A surge in armed robberies at marijuana stores in Washington highlights the need for Congress to meet the needs of the cannabis industry.
Nearly 20 states and the District of Columbia have legalized the recreational use of marijuana; more than one dozen additional states have legalized medical marijuana. Yet in the halls of the U.S. Capitol, this burgeoning industry that annually generates billions of dollars still is treated like the back-alley pariah of yore, with marijuana remaining illegal at the federal level.
The connection between federal policy and a spate of robberies is clear: Because marijuana is regarded as contraband, major banks are reluctant to provide full services to proprietors. Cannabis remains a mostly cash industry without access to standard credit-card payments, providing an invitation to thieves.
“It certainly is a concern of ours,” Sgt. Tim Meyer of the King County Sheriff’s Office told The (Tacoma) News Tribune. “Anecdotally, I would say yes, I think we’re seeing an increase.”
The Washington CannaBusiness Association reports there have been roughly 30 robberies since mid-December. Over the past two years, numerous Clark County cannabis dispensaries also have been targeted.
Meyer said: “Certainly word is on the street that these dispensaries hold a fair bit of cash, and in some cases folks are willing to risk their freedom to get it. . . . We’ve got to get the cash out of the business.”
Getting cash out of the business will depend partly on Congress — specifically the Senate. The Secure and Fair Enforcement Banking Act, SAFE, passed the House of Representatives in 2019 but did not advance in the other chamber. It passed the House again last year but is stuck in a Senate committee. Rep. Jaime Herrera Beutler has voted in favor of the bill in each session.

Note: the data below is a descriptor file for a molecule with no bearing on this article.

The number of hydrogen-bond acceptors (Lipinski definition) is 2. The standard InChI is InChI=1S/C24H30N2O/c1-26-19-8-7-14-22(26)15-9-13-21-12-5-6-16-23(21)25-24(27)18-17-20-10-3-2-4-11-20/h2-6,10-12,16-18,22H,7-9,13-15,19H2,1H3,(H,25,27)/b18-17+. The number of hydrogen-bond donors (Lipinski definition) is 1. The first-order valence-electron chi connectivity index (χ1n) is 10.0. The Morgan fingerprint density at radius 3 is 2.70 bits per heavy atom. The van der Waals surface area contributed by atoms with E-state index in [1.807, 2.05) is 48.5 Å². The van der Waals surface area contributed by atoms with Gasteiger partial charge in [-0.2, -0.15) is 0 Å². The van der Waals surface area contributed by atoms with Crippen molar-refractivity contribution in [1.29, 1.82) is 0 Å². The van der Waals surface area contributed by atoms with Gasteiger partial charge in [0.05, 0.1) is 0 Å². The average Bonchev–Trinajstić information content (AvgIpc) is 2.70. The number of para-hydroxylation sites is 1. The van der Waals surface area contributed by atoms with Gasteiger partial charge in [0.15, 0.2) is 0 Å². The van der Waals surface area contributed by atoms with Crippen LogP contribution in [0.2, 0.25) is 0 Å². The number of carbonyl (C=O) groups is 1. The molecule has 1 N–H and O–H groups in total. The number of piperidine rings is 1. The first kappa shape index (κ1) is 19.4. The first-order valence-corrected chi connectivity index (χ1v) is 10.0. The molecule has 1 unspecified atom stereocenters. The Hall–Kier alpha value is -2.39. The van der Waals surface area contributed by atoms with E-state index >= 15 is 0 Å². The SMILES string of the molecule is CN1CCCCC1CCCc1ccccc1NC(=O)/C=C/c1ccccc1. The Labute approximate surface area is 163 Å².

As Congress.gov explains: “This bill generally prohibits a federal banking regulator from penalizing a depository institution for providing banking services to a legitimate cannabis-related business.”
Rep. Ed Perlmutter, D-Colo., who introduced the 2021 version, said this week: “Cannabis-related businesses — big and small — and their employees are in desperate need of access to the banking system and access to capital in order to operate in an efficient, safe manner and compete in the growing global cannabis marketplace.”
That resonates in Washington, where the marijuana industry generated $1.4 billion in revenue and $474 million in taxes during 2020. Nearly two-thirds of the tax revenue is allocated to specific public programs outlined by Initiative 502, which was passed by 56 percent of statewide voters in 2012; in Clark County, 50.32 percent of voters opposed the measure.
Despite running a business that is legitimate in Washington, retailers remain on the outside looking in on the big banks. But Bloomberg.com recently reported that credit unions and state-chartered banks are increasingly welcoming cannabis businesses. One industry expert said: “We’re seeing more and more bankers recognize that there’s a clear path to serving these customers. The playbook has been established showing banks and regulators how to work with the industry.”
The hope is that customers won’t have to visit an ATM before shopping. As The Columbian wrote editorially in 2019: “If customers had to use cash every time they stopped for their favorite pint of microbrew, we’re guessing that Congress would get an earful.”
Those members of Congress should start listening to the concerns of the cannabis industry.